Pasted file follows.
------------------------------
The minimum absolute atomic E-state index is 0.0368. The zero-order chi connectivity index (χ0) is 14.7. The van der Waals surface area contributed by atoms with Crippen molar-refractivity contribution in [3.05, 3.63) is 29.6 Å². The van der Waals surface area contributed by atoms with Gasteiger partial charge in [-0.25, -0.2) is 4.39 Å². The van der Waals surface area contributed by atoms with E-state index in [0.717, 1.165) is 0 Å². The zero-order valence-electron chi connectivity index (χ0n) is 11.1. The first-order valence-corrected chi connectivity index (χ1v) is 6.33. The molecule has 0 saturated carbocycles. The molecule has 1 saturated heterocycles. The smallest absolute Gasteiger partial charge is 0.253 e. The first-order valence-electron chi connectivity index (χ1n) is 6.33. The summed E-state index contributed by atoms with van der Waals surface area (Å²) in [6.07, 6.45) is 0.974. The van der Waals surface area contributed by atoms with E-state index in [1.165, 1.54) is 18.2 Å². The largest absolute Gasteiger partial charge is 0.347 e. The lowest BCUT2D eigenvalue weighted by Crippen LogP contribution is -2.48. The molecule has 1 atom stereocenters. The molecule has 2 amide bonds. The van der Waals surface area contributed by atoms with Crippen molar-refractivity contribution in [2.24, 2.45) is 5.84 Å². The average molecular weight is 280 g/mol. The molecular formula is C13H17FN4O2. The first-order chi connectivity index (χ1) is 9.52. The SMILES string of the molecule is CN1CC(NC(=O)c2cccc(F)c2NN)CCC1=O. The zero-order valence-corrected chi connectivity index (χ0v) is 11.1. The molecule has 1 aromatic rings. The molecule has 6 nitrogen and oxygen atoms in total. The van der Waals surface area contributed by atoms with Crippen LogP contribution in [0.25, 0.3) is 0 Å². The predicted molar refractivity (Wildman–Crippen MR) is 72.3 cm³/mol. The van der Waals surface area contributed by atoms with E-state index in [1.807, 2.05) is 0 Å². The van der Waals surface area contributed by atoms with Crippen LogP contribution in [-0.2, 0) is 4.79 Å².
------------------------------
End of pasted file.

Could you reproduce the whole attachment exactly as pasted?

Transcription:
The minimum absolute atomic E-state index is 0.0368. The zero-order chi connectivity index (χ0) is 14.7. The van der Waals surface area contributed by atoms with Crippen molar-refractivity contribution in [3.05, 3.63) is 29.6 Å². The van der Waals surface area contributed by atoms with Gasteiger partial charge in [-0.25, -0.2) is 4.39 Å². The van der Waals surface area contributed by atoms with E-state index in [0.717, 1.165) is 0 Å². The zero-order valence-electron chi connectivity index (χ0n) is 11.1. The first-order valence-corrected chi connectivity index (χ1v) is 6.33. The molecule has 0 saturated carbocycles. The molecule has 1 saturated heterocycles. The smallest absolute Gasteiger partial charge is 0.253 e. The first-order valence-electron chi connectivity index (χ1n) is 6.33. The summed E-state index contributed by atoms with van der Waals surface area (Å²) in [6.07, 6.45) is 0.974. The van der Waals surface area contributed by atoms with E-state index in [1.165, 1.54) is 18.2 Å². The largest absolute Gasteiger partial charge is 0.347 e. The lowest BCUT2D eigenvalue weighted by Crippen LogP contribution is -2.48. The molecule has 1 atom stereocenters. The molecule has 2 amide bonds. The van der Waals surface area contributed by atoms with Crippen molar-refractivity contribution in [2.24, 2.45) is 5.84 Å². The average molecular weight is 280 g/mol. The molecular formula is C13H17FN4O2. The first-order chi connectivity index (χ1) is 9.52. The SMILES string of the molecule is CN1CC(NC(=O)c2cccc(F)c2NN)CCC1=O. The zero-order valence-corrected chi connectivity index (χ0v) is 11.1. The molecule has 1 aromatic rings. The molecule has 6 nitrogen and oxygen atoms in total. The van der Waals surface area contributed by atoms with Crippen LogP contribution in [0.25, 0.3) is 0 Å². The predicted molar refractivity (Wildman–Crippen MR) is 72.3 cm³/mol. The van der Waals surface area contributed by atoms with E-state index in [1.807, 2.05) is 0 Å². The van der Waals surface area contributed by atoms with Crippen LogP contribution in [-0.2, 0) is 4.79 Å².